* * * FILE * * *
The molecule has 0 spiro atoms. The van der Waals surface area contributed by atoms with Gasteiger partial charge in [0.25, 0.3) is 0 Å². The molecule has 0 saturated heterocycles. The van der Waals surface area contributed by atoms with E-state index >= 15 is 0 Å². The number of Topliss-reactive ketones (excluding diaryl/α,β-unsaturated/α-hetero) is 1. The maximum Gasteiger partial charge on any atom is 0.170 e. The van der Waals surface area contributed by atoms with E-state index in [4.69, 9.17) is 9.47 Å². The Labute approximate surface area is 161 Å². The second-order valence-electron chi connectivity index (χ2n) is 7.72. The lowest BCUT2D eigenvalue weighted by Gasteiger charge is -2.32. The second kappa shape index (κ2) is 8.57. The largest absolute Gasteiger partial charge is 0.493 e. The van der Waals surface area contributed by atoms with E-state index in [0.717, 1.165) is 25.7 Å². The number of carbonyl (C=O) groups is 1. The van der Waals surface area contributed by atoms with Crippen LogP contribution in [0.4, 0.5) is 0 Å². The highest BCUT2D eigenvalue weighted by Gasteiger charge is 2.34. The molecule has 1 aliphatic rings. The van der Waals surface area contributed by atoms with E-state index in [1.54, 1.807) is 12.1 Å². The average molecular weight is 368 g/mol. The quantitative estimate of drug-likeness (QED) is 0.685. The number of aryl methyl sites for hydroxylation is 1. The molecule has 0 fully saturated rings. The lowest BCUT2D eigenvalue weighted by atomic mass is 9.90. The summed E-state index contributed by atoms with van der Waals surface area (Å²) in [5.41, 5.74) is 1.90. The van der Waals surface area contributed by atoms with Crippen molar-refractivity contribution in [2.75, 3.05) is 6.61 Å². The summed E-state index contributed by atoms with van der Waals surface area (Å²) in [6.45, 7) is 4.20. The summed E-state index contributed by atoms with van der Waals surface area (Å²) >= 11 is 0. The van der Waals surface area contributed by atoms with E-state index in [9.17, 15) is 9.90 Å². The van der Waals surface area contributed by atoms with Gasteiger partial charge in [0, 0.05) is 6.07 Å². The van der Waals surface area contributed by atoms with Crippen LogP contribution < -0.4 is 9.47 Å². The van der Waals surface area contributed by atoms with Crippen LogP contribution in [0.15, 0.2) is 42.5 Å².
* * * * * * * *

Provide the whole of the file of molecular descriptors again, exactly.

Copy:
The molecule has 0 spiro atoms. The van der Waals surface area contributed by atoms with Gasteiger partial charge in [0.25, 0.3) is 0 Å². The molecule has 0 saturated heterocycles. The van der Waals surface area contributed by atoms with E-state index >= 15 is 0 Å². The number of Topliss-reactive ketones (excluding diaryl/α,β-unsaturated/α-hetero) is 1. The maximum Gasteiger partial charge on any atom is 0.170 e. The van der Waals surface area contributed by atoms with E-state index in [4.69, 9.17) is 9.47 Å². The Labute approximate surface area is 161 Å². The second-order valence-electron chi connectivity index (χ2n) is 7.72. The lowest BCUT2D eigenvalue weighted by Gasteiger charge is -2.32. The second kappa shape index (κ2) is 8.57. The largest absolute Gasteiger partial charge is 0.493 e. The van der Waals surface area contributed by atoms with E-state index in [0.717, 1.165) is 25.7 Å². The number of carbonyl (C=O) groups is 1. The van der Waals surface area contributed by atoms with Crippen LogP contribution in [0.4, 0.5) is 0 Å². The highest BCUT2D eigenvalue weighted by Gasteiger charge is 2.34. The molecule has 1 aliphatic rings. The van der Waals surface area contributed by atoms with E-state index in [1.54, 1.807) is 12.1 Å². The average molecular weight is 368 g/mol. The quantitative estimate of drug-likeness (QED) is 0.685. The number of aryl methyl sites for hydroxylation is 1. The molecule has 0 fully saturated rings. The lowest BCUT2D eigenvalue weighted by atomic mass is 9.90. The summed E-state index contributed by atoms with van der Waals surface area (Å²) in [5.41, 5.74) is 1.90. The van der Waals surface area contributed by atoms with Crippen molar-refractivity contribution in [2.75, 3.05) is 6.61 Å². The summed E-state index contributed by atoms with van der Waals surface area (Å²) in [6.45, 7) is 4.20. The summed E-state index contributed by atoms with van der Waals surface area (Å²) >= 11 is 0. The van der Waals surface area contributed by atoms with E-state index in [9.17, 15) is 9.90 Å². The van der Waals surface area contributed by atoms with Gasteiger partial charge in [0, 0.05) is 6.07 Å². The van der Waals surface area contributed by atoms with Crippen LogP contribution < -0.4 is 9.47 Å². The van der Waals surface area contributed by atoms with Crippen LogP contribution in [0.15, 0.2) is 42.5 Å².